Susan Wismer has sought to recuse herself from the proceedings to avoid even the appearance of political evil. Some have opined that the lady doth protest too much.

The next few weeks will be full of sound and fury. Alas, the buildup will likely be better than the final staged performance. Bollen will decline the invitation. Rounds and Daugaard will submit letters full of legalese and jargon signifying nothing.

And those who want the truth will be left to mutter curses, not loud but deep.

Thursday, August 28, 2014

A Minor Musing On Anger, Scandal, and Political Dominance

PNR wonders if and when people will respond to the IRS the way the residents of Ferguson, Missouri responded to that city's police force. I'd like to broaden the question a bit. What does it take to prompt voters to actually decide to limit the power of South Dakota's dominant party?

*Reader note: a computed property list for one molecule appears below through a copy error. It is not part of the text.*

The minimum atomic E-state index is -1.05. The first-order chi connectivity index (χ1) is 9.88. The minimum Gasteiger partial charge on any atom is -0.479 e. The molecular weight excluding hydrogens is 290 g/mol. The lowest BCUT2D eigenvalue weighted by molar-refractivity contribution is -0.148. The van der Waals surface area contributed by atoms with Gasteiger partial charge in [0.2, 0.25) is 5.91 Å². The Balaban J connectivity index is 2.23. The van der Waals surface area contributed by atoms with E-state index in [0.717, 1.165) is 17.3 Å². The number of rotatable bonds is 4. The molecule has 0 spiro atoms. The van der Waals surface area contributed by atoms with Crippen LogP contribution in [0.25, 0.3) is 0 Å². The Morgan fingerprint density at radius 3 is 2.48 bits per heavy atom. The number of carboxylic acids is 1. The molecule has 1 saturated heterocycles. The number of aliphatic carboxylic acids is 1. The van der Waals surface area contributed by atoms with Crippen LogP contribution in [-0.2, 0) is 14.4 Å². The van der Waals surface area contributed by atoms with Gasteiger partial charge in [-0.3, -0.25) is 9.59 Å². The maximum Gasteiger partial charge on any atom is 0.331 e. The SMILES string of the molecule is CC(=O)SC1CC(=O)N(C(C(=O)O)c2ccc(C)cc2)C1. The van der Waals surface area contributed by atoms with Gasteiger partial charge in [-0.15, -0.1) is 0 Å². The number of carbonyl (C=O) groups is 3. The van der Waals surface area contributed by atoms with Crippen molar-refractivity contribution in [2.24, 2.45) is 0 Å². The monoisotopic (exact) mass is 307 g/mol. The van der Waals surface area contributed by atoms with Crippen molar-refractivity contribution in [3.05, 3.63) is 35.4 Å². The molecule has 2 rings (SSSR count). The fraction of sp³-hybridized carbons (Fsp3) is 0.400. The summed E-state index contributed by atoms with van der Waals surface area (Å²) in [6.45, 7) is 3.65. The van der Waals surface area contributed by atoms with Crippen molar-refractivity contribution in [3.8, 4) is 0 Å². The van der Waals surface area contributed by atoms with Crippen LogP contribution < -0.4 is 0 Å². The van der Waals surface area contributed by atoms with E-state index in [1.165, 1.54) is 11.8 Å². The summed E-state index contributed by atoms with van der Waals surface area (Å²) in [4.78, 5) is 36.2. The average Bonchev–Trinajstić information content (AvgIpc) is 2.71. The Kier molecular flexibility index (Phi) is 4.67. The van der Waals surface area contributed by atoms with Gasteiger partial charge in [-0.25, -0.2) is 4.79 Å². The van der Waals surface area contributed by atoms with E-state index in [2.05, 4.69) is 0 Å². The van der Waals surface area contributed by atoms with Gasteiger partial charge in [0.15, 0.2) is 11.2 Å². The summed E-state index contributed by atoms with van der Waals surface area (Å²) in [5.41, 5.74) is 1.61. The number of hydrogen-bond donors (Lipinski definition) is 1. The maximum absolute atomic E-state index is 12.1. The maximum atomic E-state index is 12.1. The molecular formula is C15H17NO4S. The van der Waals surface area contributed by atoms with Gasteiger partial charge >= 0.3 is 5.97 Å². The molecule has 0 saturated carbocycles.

Cory succinctly sums up the Rounds/Daugaard record of governance and economic development:
. . . the bankrupt beef plant, the bankrupt dairy, the lost jobs, the lost tax dollars, the lost investments, the bank franchise tax evasion, the profit-seeking privatization of a state function, the lack of oversight and the abuses of power.
Moving beyond the EB-5 fiasco, Darrell Solberg's letter to the editor points to other Republican failures.
. . . South Dakota [has] the dubious honor of being one of the top 10 most corrupt states.
Lack of government openness and transparency led to questionable practices, pay to play, tax rebates for oil pipelines and no-bid contracts.
Increasing the number of state employees, many of whom were relatives or friends, increased the state’s expenses and dependency on federal dollars.